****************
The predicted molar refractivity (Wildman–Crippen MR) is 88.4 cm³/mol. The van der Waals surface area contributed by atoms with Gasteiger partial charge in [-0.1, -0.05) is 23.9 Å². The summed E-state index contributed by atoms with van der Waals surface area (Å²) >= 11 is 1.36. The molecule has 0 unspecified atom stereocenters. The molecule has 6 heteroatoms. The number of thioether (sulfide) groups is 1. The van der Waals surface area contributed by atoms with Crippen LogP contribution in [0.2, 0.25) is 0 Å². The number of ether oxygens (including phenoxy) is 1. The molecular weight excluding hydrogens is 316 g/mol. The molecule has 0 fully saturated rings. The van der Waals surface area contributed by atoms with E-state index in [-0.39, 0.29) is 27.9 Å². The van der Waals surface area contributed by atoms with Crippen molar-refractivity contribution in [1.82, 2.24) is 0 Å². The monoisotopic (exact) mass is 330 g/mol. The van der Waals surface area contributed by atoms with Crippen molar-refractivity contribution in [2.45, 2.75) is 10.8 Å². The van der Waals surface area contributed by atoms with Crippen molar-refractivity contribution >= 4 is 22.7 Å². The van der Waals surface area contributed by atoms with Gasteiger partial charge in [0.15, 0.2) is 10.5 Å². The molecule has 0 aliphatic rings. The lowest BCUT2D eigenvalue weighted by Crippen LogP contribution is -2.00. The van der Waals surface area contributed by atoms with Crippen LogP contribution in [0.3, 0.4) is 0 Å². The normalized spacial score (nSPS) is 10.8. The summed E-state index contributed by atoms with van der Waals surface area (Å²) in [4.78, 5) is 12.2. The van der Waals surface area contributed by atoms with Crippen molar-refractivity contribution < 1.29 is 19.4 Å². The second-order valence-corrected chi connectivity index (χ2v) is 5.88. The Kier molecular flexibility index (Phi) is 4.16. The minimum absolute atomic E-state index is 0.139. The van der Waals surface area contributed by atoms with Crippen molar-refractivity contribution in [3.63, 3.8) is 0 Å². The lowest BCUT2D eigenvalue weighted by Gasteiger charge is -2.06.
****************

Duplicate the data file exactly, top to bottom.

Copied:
The predicted molar refractivity (Wildman–Crippen MR) is 88.4 cm³/mol. The van der Waals surface area contributed by atoms with Gasteiger partial charge in [-0.1, -0.05) is 23.9 Å². The summed E-state index contributed by atoms with van der Waals surface area (Å²) >= 11 is 1.36. The molecule has 0 unspecified atom stereocenters. The molecule has 6 heteroatoms. The number of thioether (sulfide) groups is 1. The van der Waals surface area contributed by atoms with Crippen LogP contribution in [0.2, 0.25) is 0 Å². The number of ether oxygens (including phenoxy) is 1. The molecular weight excluding hydrogens is 316 g/mol. The molecule has 0 fully saturated rings. The van der Waals surface area contributed by atoms with E-state index in [-0.39, 0.29) is 27.9 Å². The van der Waals surface area contributed by atoms with Crippen molar-refractivity contribution in [1.82, 2.24) is 0 Å². The monoisotopic (exact) mass is 330 g/mol. The van der Waals surface area contributed by atoms with Crippen molar-refractivity contribution in [2.45, 2.75) is 10.8 Å². The van der Waals surface area contributed by atoms with Crippen molar-refractivity contribution >= 4 is 22.7 Å². The van der Waals surface area contributed by atoms with Gasteiger partial charge in [0.15, 0.2) is 10.5 Å². The molecule has 0 aliphatic rings. The lowest BCUT2D eigenvalue weighted by Crippen LogP contribution is -2.00. The van der Waals surface area contributed by atoms with Crippen LogP contribution in [0.3, 0.4) is 0 Å². The normalized spacial score (nSPS) is 10.8. The summed E-state index contributed by atoms with van der Waals surface area (Å²) in [4.78, 5) is 12.2. The van der Waals surface area contributed by atoms with Crippen molar-refractivity contribution < 1.29 is 19.4 Å². The second-order valence-corrected chi connectivity index (χ2v) is 5.88. The Kier molecular flexibility index (Phi) is 4.16. The minimum absolute atomic E-state index is 0.139. The van der Waals surface area contributed by atoms with Crippen molar-refractivity contribution in [3.63, 3.8) is 0 Å². The lowest BCUT2D eigenvalue weighted by Gasteiger charge is -2.06.